Thursday, March 12th, 2015
Last month, @CBS Bay Area wrote about Silicon Valley’s Jonathan Hart (@jonathanhartsf), lead mobile engineer for Idle Games, who hacked into the Burning Man servers to snag tickets ahead of the 80,000 people waiting in line – then tweeted about it leading to some 200 more of similar morality doing the same.
Navigated @Ticketfly’s completely hosed web servers and crawled out with 2 @burningman tickets… woohooo!
— Jonathan Hart (@jonathanhartsf) February 18, 2015
Francisco Dao, a Los Angles-based Venture Beat columnist and Founder of SEAL CAMP and 50Kings, posted about the hacking of Ticketfly on Facebook. When I commented,
[the hackers] are the equivalent of looters walking through a broken window in Ticketfly’s business. – me
Francisco pointed to the “new morality” pervasive in Silicon Valley.
In the “new morality” it’s not cheating or cutting in line. It’s “hacking Burning Man!” – Francisco Dao
Or has technology simply made immoral acts more accessible and easier to do?
Is technology empowering people who would ordinarily not commit immoral acts to do so “with a click” and digital impunity?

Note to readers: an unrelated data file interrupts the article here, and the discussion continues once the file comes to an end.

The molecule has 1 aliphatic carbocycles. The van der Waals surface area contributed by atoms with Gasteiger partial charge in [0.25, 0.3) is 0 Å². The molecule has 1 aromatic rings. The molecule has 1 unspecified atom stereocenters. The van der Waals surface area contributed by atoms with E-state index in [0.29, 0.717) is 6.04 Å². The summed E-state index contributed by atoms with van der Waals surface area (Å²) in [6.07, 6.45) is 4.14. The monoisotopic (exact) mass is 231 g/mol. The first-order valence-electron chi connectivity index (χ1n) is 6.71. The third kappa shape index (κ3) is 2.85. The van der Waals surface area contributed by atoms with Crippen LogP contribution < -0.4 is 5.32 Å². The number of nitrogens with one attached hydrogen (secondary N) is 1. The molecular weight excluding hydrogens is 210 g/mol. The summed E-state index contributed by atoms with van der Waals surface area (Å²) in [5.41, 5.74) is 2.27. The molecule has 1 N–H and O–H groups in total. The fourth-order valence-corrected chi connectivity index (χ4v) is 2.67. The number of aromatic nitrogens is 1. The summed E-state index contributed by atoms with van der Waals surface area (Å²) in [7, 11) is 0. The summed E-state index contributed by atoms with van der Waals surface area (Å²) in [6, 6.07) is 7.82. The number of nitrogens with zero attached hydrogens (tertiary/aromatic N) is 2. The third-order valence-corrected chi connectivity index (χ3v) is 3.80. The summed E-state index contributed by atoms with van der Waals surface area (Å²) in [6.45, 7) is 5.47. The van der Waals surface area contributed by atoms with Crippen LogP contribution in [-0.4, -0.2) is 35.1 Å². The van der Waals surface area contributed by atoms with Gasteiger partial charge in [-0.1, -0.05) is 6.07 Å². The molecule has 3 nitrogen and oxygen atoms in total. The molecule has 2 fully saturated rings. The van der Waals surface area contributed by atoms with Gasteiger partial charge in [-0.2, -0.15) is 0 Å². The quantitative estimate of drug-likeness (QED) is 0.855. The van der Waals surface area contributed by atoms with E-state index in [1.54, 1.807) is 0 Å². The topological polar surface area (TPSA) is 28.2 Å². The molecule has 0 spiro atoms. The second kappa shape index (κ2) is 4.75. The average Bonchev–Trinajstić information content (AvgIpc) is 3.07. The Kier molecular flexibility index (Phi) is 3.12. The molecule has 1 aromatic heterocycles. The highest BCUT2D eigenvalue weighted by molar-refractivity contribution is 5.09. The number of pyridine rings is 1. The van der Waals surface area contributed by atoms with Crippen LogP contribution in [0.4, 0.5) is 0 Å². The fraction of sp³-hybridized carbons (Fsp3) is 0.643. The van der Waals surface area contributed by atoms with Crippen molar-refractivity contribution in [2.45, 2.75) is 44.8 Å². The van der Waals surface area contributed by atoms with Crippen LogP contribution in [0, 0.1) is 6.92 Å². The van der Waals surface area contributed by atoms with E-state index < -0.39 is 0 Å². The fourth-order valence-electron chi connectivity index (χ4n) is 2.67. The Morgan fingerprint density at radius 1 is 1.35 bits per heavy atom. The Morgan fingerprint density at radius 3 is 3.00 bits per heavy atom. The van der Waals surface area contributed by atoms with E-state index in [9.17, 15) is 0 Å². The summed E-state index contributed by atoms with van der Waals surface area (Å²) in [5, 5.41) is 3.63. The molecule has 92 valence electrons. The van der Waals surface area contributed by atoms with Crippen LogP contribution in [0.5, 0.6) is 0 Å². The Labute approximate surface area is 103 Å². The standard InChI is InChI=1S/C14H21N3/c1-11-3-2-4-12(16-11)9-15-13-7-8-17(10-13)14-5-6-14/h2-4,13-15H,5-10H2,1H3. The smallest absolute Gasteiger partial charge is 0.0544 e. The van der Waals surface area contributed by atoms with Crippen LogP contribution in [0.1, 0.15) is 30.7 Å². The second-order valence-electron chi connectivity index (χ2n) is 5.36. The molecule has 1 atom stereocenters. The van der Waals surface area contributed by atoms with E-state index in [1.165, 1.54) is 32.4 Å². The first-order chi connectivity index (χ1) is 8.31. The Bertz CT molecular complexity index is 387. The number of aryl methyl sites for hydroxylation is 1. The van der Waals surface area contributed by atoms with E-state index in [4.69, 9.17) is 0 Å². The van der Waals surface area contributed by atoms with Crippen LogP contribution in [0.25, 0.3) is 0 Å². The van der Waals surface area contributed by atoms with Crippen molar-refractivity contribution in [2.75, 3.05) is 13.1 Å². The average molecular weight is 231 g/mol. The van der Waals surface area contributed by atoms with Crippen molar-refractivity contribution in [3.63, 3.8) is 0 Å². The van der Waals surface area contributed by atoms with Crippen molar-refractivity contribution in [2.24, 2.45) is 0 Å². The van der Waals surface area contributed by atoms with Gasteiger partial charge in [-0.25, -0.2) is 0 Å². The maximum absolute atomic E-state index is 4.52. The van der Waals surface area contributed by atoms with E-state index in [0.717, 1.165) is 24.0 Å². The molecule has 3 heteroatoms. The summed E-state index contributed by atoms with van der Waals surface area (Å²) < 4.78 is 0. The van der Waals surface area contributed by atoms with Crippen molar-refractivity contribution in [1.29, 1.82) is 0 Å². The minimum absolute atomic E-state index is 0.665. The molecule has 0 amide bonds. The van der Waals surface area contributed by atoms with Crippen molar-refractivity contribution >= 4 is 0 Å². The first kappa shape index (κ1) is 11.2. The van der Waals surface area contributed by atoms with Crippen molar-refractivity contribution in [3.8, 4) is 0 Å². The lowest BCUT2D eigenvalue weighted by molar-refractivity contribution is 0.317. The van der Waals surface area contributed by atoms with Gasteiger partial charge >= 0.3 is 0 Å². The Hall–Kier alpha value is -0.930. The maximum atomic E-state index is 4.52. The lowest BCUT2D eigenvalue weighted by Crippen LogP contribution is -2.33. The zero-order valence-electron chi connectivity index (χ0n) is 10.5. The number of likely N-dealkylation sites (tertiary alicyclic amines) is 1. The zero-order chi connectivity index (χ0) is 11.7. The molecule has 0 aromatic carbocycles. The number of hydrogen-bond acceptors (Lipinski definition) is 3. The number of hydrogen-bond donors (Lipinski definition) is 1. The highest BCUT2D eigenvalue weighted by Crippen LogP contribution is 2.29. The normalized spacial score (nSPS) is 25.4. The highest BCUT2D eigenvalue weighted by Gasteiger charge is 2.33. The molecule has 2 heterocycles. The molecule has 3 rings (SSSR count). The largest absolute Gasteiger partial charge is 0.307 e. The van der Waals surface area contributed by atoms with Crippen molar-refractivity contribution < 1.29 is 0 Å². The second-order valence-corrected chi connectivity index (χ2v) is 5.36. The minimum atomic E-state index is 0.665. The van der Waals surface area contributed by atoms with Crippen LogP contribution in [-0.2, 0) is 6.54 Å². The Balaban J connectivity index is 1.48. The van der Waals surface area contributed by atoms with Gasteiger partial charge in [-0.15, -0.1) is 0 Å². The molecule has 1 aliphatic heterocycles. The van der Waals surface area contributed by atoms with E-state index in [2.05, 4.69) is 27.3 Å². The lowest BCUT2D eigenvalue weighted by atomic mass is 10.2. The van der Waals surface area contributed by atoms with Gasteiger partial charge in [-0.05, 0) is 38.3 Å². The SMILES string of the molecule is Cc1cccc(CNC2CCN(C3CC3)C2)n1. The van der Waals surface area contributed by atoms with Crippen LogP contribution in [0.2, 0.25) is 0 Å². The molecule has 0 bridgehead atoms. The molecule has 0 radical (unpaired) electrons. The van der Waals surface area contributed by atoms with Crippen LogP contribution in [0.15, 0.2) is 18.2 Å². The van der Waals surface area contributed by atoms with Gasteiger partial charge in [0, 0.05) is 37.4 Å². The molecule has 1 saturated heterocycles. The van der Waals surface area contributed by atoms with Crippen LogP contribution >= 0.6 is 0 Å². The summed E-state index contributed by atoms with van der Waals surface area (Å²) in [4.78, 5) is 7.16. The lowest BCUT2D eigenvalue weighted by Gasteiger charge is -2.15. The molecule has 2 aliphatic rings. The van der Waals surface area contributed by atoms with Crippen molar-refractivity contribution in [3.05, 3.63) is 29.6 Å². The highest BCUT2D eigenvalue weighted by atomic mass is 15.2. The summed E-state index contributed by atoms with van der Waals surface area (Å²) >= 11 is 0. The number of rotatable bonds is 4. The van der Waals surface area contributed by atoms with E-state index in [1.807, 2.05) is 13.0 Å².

Is technologically-facilitated morality akin to the person, who would never take an apple from a farmer’s market bin, pulling an apple from a tree if presented with an open gate at the edge of the same farmer’s orchard…
Consider Fiverr, an Israeli company funded with $50,000,000 from Silicon Valley’s Accel Partners and Bessemer Venture Partners. Fiverr is a marketplace that provides access to creative and professional services.
Fiverr has extended the “new morality” to “cheating” in school. Cheating on schoolwork is now a “Top Gig” at Fiverr – for just a click and a mere $5.
Today’s “This Week’s Top Gigs” e-mail from Fiverr was devoted to outsourcing homework, tests, and exams.
Who does this? Parents for their kids? Adults for themselves?
Is this evidence of a “new morality” in Silicon Valley?
And why target me with this ad? Does Fiverr think I would pay someone to do my kids’ homework or take their tests – or do the same for myself – because I live in Silicon Valley?